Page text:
Wednesday, July 13, 2016

Fish Passage is More Than Just Dams

By Rachel Calabro, Narragansett Bay Riverkeeper

We all drive across streams and rivers every day without much thought. Sometimes we look over the edge of a bridge to see the river running underneath. Sometimes, we don’t even know that a stream is running by underneath the road. Smaller streams tend to run through culverts, either round pipes or square cement boxes under the road. Unlike bridges, these culverts often constrict the stream and cause it to flow through a very narrow opening.

Narrow culverts and pipes do not make good passage for the fish and other wildlife that need to use streams and rivers as corridors. Fish need to move up and down stream to mate, eat and find refuge. Turtles, frogs and salamanders do too, as do mammals like river otters and raccoons. When they are forced to go up and over the road, small wildlife can be killed by traffic.

When the openings under roads are too narrow, flooding can happen and roads can wash out during storms. Many times road repairs are made and the culverts are replaced at the same size when they should in fact be bigger. Climate change is also causing larger storm events and more rain that swells streams and causes road flooding. Public works departments need to be aware of undersized culverts where they are causing harm to wildlife and public safety.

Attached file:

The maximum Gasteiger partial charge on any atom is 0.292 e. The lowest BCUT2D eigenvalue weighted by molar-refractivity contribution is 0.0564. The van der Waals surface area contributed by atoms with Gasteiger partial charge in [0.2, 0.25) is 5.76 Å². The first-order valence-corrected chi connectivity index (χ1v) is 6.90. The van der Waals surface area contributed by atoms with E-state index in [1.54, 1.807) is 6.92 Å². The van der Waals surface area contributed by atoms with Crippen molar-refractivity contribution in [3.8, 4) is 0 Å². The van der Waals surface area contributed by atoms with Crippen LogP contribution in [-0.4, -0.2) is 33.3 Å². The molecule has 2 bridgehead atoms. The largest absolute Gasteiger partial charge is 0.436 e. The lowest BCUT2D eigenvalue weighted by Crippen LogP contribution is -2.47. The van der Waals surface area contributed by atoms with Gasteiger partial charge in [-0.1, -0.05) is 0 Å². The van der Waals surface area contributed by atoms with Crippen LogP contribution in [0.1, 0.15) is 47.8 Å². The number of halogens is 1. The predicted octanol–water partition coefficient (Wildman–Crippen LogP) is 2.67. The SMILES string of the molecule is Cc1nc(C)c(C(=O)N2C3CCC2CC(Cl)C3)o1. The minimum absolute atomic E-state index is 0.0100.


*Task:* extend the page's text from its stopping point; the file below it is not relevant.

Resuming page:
This summer, Save The Bay habitat interns are assisting staff with evaluating culverts and bridges in the Palmer and Kickemuit Rivers as part of our larger effort to study fish passage and habitat quality in these Upper Bay watersheds. We are on the lookout for areas where fish could get trapped or not be able to swim through a culvert. We are also helping to train new surveyors from the Rhode Island Department of Transportation and local conservation commissions.

So far, we have found a mix of different culverts from plastic pipes to cement boxes and stone bridges. None of these structures completely meet the standard of having dry passage or for the crossing to span both the stream and the river banks. In our car centered culture, it is sometimes a good learning experience to think of yourself as a fish or a turtle and to figure out how you would navigate your world with a human imprint.